People are understandably worried about the lasting impact that quantitative easing has had on the economy, but there are also a lot of misconceptions. “It‘s hard to go through a work day in the markets without hearing someone proclaim that central banks are printing money through quantitative easing,” write Nomura Group analysts Anthony Morris, Swati Aggarwal and Gerald Rushton. “The implication is that the major central banks are today acting like old-school third-world governments, running the printing presses to pay their bills.”
Link between quantitative easing and broader money supply is unclear
The connection between the Fed’s accommodative monetary policy and broader measures of the money supply are indirect at best, and attempts to predict the effect of quantitative easing and similar policies in the past have failed. While the Fed can help banks increase their reserves, that doesn’t mean they will be eager to take on new loans. A round of quantitative easing by the Bank of Japan in the last decade shows just how ineffective these policies can be at increasing money supply or spurring inflation.
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In general, monetary growth is only correlated with inflation once it crosses a certain point (around 4-5% according to the graph below), and the connection between the money supply and inflation in the US is extremely noisy if correlated at all.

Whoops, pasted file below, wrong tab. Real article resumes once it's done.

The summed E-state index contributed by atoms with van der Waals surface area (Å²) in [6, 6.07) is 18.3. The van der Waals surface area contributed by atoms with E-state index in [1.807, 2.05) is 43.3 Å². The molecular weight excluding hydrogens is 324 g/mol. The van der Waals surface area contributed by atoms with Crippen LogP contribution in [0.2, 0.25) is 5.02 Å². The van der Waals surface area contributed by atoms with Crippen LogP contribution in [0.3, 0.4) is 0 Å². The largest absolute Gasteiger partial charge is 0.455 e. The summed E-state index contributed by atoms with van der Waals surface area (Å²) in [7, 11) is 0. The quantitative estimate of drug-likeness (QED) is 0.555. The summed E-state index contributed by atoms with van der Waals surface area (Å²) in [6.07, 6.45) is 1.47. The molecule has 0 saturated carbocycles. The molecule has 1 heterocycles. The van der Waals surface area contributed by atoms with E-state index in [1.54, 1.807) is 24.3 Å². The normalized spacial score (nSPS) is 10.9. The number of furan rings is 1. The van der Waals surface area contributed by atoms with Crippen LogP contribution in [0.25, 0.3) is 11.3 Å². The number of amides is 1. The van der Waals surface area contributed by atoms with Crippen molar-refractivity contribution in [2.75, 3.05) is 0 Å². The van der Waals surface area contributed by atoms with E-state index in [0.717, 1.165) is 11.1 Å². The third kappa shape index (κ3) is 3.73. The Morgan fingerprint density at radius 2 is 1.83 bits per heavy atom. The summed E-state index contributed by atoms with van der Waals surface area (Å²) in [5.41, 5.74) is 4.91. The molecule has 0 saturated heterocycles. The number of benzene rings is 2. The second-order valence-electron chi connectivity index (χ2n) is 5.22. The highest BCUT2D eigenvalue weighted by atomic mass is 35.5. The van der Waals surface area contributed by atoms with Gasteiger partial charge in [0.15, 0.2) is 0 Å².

“Generations of economics textbooks presented a world where growth in the monetary base would trigger growth in M1, which would trigger growth in M2 and associated bank lending. But there are times when this does not hold,” write Morris, Aggarwal, and Rushton.
If quantitative easing didn’t go by the book, why should tapering?
Now that tapering appears to be around the corner, more people are starting to ask what will happen as all of the excess liquidity gets mopped up (to be sure, some people have been asking this question for quite a while). But if textbook economics can’t really tell us what will happen when you inject money into the system, it’s hard to have much faith in what it tells us will happen when all that money is taken back out.
Earlier this year, David Zervos, head of global fixed income at Jefferies, said that quantitative easing is “The greatest monetary policy experiment of our lifetime and I do not think that anyone is smart enough, me, any central banker up there … to handle this when we need to handle it. We have never done it before and it will be a messy process.”
Half a year later, there doesn’t seem to be much more clarity, and anyone who is overly confident in their models should probably be reminded: “At the risk of stating the obvious, monetary aggregates do NOT need to move in a consistent, linear fashion,” write Morris, Aggarwal, and Rushton.